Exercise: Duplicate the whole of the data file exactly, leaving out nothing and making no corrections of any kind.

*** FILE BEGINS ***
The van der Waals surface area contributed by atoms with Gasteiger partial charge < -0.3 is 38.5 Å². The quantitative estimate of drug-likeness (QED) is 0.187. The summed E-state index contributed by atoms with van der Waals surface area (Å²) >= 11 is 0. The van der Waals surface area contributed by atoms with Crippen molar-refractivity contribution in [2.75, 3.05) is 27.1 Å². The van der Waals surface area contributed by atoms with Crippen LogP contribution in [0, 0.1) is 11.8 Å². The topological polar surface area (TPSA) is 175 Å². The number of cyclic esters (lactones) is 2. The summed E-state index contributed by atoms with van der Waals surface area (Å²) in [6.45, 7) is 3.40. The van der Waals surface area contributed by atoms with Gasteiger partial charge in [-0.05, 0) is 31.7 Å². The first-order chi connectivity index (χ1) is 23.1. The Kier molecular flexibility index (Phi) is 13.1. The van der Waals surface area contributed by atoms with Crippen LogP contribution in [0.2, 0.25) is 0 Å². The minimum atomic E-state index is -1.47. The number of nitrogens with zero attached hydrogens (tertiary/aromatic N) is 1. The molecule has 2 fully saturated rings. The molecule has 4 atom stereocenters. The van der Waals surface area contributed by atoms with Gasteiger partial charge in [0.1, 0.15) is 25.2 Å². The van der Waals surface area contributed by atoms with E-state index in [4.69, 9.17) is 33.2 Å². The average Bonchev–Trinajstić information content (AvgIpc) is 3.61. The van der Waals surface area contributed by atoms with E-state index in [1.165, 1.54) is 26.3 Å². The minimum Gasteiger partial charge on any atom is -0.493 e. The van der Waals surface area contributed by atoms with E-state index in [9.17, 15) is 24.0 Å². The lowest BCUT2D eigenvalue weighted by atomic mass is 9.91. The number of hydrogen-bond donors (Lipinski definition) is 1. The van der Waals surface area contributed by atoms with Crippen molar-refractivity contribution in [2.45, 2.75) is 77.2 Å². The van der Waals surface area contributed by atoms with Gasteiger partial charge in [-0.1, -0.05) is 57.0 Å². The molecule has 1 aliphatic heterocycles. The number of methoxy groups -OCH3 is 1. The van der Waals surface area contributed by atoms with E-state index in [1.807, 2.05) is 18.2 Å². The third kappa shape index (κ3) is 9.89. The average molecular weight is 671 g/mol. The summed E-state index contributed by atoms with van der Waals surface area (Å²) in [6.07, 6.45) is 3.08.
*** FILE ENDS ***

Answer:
The van der Waals surface area contributed by atoms with Gasteiger partial charge < -0.3 is 38.5 Å². The quantitative estimate of drug-likeness (QED) is 0.187. The summed E-state index contributed by atoms with van der Waals surface area (Å²) >= 11 is 0. The van der Waals surface area contributed by atoms with Crippen molar-refractivity contribution in [2.75, 3.05) is 27.1 Å². The van der Waals surface area contributed by atoms with Crippen LogP contribution in [0, 0.1) is 11.8 Å². The topological polar surface area (TPSA) is 175 Å². The number of cyclic esters (lactones) is 2. The summed E-state index contributed by atoms with van der Waals surface area (Å²) in [6.45, 7) is 3.40. The van der Waals surface area contributed by atoms with Gasteiger partial charge in [-0.05, 0) is 31.7 Å². The first-order chi connectivity index (χ1) is 23.1. The Kier molecular flexibility index (Phi) is 13.1. The van der Waals surface area contributed by atoms with Crippen LogP contribution in [0.2, 0.25) is 0 Å². The minimum atomic E-state index is -1.47. The number of nitrogens with zero attached hydrogens (tertiary/aromatic N) is 1. The molecule has 2 fully saturated rings. The molecule has 4 atom stereocenters. The van der Waals surface area contributed by atoms with Gasteiger partial charge in [0.1, 0.15) is 25.2 Å². The van der Waals surface area contributed by atoms with E-state index in [4.69, 9.17) is 33.2 Å². The average Bonchev–Trinajstić information content (AvgIpc) is 3.61. The van der Waals surface area contributed by atoms with E-state index in [1.165, 1.54) is 26.3 Å². The minimum Gasteiger partial charge on any atom is -0.493 e. The van der Waals surface area contributed by atoms with E-state index in [9.17, 15) is 24.0 Å². The lowest BCUT2D eigenvalue weighted by atomic mass is 9.91. The number of hydrogen-bond donors (Lipinski definition) is 1. The van der Waals surface area contributed by atoms with Crippen molar-refractivity contribution in [2.45, 2.75) is 77.2 Å². The van der Waals surface area contributed by atoms with Gasteiger partial charge in [-0.1, -0.05) is 57.0 Å². The molecule has 1 aliphatic heterocycles. The number of methoxy groups -OCH3 is 1. The van der Waals surface area contributed by atoms with E-state index in [1.807, 2.05) is 18.2 Å². The third kappa shape index (κ3) is 9.89. The average molecular weight is 671 g/mol. The summed E-state index contributed by atoms with van der Waals surface area (Å²) in [6.07, 6.45) is 3.08.